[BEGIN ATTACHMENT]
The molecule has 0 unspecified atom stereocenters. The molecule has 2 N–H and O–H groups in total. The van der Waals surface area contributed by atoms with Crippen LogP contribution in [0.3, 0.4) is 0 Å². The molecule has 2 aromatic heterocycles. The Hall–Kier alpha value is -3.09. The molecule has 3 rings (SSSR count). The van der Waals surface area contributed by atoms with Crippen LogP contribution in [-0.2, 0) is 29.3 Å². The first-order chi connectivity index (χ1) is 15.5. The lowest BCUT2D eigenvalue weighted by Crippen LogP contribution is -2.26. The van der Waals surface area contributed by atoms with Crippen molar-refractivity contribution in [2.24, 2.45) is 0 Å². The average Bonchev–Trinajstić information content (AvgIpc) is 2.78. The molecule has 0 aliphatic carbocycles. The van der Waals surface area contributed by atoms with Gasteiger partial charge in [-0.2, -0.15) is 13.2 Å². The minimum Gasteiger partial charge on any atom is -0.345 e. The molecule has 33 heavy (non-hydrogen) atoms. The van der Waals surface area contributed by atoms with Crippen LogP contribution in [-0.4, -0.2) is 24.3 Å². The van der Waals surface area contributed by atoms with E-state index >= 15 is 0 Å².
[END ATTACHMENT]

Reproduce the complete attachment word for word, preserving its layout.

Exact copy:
The molecule has 0 unspecified atom stereocenters. The molecule has 2 N–H and O–H groups in total. The van der Waals surface area contributed by atoms with Crippen LogP contribution in [0.3, 0.4) is 0 Å². The molecule has 2 aromatic heterocycles. The Hall–Kier alpha value is -3.09. The molecule has 3 rings (SSSR count). The van der Waals surface area contributed by atoms with Crippen LogP contribution in [-0.2, 0) is 29.3 Å². The first-order chi connectivity index (χ1) is 15.5. The lowest BCUT2D eigenvalue weighted by Crippen LogP contribution is -2.26. The van der Waals surface area contributed by atoms with Crippen molar-refractivity contribution in [2.24, 2.45) is 0 Å². The average Bonchev–Trinajstić information content (AvgIpc) is 2.78. The molecule has 0 aliphatic carbocycles. The van der Waals surface area contributed by atoms with Gasteiger partial charge in [-0.2, -0.15) is 13.2 Å². The minimum Gasteiger partial charge on any atom is -0.345 e. The molecule has 33 heavy (non-hydrogen) atoms. The van der Waals surface area contributed by atoms with Crippen LogP contribution in [-0.4, -0.2) is 24.3 Å². The van der Waals surface area contributed by atoms with E-state index >= 15 is 0 Å².